April 27, 2010

Big Red Scare

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During the Red Scare of the 1940s, Hollywood stars and politicians were not the only ones being investigated under suspicion of “pinko” sympathies. FBI documents recently obtained by The Sun through the Freedom of Information Act show that the University was under constant surveillance for potential communist activities, ranging from radical student groups to left-wing professors.“The definition of ‘anti-communism’ readily bled into a variety of behaviors that were regarded suspiciously: those that challenged the norm politically, culturally,  sexually, racially, and artistically all fell under the rubric of ‘communist’ behavior,” Prof. Jefferson Cowie, industrial and labor relations, said in an e-mail.Among other actions that worried investigators in a document titled “Reds at Cornell University,” a string of communist “jailbirds” visited Cornell in the early ’40s. One was “Mother” Ella Reeve Bloor — a notorious socialist activist who demonstrated for Socialist party presidential candidate Eugene Debs — who claimed to have “been in more jails than any woman in the country.” Bloor wrote a note of her trip to Cornell in the Communist Party’s “Daily Yorker,” noting a meeting was held “under the auspices of the Young Communist League in the college. It was held in the Barnes auditorium on the campus, and was well attended by students, teachers, townsfolk and, although it was a cold snowy night, farmers came from a long distance.”The document also noted other Communist “penitentiary graduates” as speakers sponsored by the University, including progressive political cartoonist and Communist leader Robert Minor, Industrial Workers of the World leader Elizabeth Gurley Flynn and American Civil Liberties Union founder Roger Baldwin. Other offenses mentioned in the report range from the incindiary talks of legitimate Communists like Bloor, to the innocuous inception of a Russian language course, “to train Cornell students in the literature, dramn and lineage of the Reds.”The document also complains of there being “47 title cards of books … in the Cornell Kain and Agriculture libraries by the filthy sox writer and anti-Christian, Communist supporter, Sigmund Freud, who condones incest and reduces everything to an obscene sex basis.” According to Cowie, this sort of censorship under the guise of protectionism was common during this time period.“Often times the cause of anti-communism was simply a disguise of policing what some regarded as deviance,” Cowie stated. “In other words, it was a way to control policies and ideas.”Dean Glenn Altschuler of the School of Continuing Education pointed out communist-sympathizing issues on campus that the FBI documents left out. According to Altschuler, it was not uncommon for various on-campus dorms to play host to Marxist discussion groups, a practice which caused “concerns among many, including some trustees.” Altschuler and Prof. Isaac Kramnick, government, are currently working on an article for Cornell Alumni Magazine that also addresses the issue of communism on campus.The FBI was not only monitoring the Communist activities of visitors to campus. The School of Industrial and Labor Relations was a source of much political bandying when it was founded in 1944.“The founding of the ILR school was accompanied by concerns that labor agitators would have undue influence,” Altschuler said.Cowie elaborated on the issue. “The ILR School was occasionally referred to as the ‘Little Red School House,’ yet its mission was very, very far from promoting left wing causes or training ‘agitators,’” he said. “It become clear that the school was largely created as a way to contain and control the labor unrest that had already surfaced in the thirties and fourties.”According to alumni who were students in this era, communism was viewed with a weary eye by the general campus populace, although there were some activist groups that would routinely demonstrate and recruit.“I knew there was a lady who would come to Cornell at that time. She tried to solicit membership for Communists,” Richard Wagner ’41 said. Wagner was president of Delta Chi fraternity on campus, and said many in the Greek scene during his time stayed out of extreme politics. “We just discouraged her from coming to the frat.”Wagner also noted the University’s reputation for liberalism, and competitors would often make tongue-in-cheek aspersions to the University by noting that the school lived up to its nickname, the “Big Red.”“There were lots of unemployed people in the country who were subject to a lot of temptation,” Wagner said. “There was a promotion of Communist ideas; they were relatively small groups, but they were one of the main opposition groups.”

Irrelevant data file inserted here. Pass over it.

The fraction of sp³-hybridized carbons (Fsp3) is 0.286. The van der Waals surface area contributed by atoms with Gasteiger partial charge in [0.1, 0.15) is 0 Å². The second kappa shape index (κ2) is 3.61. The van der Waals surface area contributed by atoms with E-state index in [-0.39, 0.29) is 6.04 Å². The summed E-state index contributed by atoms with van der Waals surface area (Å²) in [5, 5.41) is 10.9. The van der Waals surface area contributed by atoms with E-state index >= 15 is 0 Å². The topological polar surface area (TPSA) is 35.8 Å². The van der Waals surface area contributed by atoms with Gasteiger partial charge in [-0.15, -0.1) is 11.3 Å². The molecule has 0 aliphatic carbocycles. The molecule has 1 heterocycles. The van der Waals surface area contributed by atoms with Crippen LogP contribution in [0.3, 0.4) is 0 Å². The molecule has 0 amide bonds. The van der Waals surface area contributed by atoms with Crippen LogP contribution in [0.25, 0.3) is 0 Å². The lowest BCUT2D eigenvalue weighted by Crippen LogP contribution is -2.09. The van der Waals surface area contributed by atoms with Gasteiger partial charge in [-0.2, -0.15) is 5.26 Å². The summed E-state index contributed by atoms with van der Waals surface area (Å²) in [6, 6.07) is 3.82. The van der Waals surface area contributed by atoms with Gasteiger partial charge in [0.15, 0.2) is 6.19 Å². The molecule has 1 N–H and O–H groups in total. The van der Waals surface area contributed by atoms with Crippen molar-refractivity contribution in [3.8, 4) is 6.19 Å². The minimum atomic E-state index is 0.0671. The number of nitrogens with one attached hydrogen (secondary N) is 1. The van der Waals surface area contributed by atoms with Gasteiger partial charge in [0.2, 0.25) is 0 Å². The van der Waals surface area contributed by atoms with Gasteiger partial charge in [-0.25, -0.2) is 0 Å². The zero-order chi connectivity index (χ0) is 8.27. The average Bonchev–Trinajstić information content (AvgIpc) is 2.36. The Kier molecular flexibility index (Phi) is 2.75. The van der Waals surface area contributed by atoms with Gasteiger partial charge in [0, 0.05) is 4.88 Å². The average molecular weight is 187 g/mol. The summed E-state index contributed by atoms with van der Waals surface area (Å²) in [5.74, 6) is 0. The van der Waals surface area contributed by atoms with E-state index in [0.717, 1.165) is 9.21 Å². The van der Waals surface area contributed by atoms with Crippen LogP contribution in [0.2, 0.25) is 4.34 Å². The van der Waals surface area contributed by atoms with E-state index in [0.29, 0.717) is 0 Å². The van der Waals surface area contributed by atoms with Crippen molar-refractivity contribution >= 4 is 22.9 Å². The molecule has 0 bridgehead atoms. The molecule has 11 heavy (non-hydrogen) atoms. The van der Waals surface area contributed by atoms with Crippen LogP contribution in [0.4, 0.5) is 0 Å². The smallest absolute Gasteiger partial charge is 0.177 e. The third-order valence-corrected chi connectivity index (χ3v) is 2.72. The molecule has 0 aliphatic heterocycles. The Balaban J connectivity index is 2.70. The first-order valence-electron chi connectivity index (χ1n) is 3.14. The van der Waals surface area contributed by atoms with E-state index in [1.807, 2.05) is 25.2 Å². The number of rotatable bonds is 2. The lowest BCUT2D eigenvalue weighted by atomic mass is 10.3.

Original Author: Brendan Doyle